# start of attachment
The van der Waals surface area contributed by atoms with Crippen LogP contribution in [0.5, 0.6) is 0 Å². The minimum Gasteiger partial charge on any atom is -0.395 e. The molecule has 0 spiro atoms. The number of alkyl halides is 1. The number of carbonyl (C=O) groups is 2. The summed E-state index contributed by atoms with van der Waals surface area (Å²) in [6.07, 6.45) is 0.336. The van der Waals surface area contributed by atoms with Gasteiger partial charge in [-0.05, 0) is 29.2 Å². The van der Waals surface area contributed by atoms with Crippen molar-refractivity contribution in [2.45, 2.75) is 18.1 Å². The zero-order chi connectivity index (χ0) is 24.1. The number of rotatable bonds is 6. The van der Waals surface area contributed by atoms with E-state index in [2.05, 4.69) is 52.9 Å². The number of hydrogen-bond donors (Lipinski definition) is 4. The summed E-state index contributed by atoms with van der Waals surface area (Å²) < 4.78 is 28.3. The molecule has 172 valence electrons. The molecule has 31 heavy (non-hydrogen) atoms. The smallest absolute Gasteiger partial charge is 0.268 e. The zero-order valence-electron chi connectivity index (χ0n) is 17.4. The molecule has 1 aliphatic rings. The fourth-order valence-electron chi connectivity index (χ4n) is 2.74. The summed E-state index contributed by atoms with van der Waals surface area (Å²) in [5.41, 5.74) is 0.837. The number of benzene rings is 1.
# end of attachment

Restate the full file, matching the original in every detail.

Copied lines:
The van der Waals surface area contributed by atoms with Crippen LogP contribution in [0.5, 0.6) is 0 Å². The minimum Gasteiger partial charge on any atom is -0.395 e. The molecule has 0 spiro atoms. The number of alkyl halides is 1. The number of carbonyl (C=O) groups is 2. The summed E-state index contributed by atoms with van der Waals surface area (Å²) in [6.07, 6.45) is 0.336. The van der Waals surface area contributed by atoms with Gasteiger partial charge in [-0.05, 0) is 29.2 Å². The van der Waals surface area contributed by atoms with Crippen molar-refractivity contribution in [2.45, 2.75) is 18.1 Å². The zero-order chi connectivity index (χ0) is 24.1. The number of rotatable bonds is 6. The van der Waals surface area contributed by atoms with E-state index in [2.05, 4.69) is 52.9 Å². The number of hydrogen-bond donors (Lipinski definition) is 4. The summed E-state index contributed by atoms with van der Waals surface area (Å²) < 4.78 is 28.3. The molecule has 172 valence electrons. The molecule has 31 heavy (non-hydrogen) atoms. The smallest absolute Gasteiger partial charge is 0.268 e. The zero-order valence-electron chi connectivity index (χ0n) is 17.4. The molecule has 1 aliphatic rings. The fourth-order valence-electron chi connectivity index (χ4n) is 2.74. The summed E-state index contributed by atoms with van der Waals surface area (Å²) in [5.41, 5.74) is 0.837. The number of benzene rings is 1.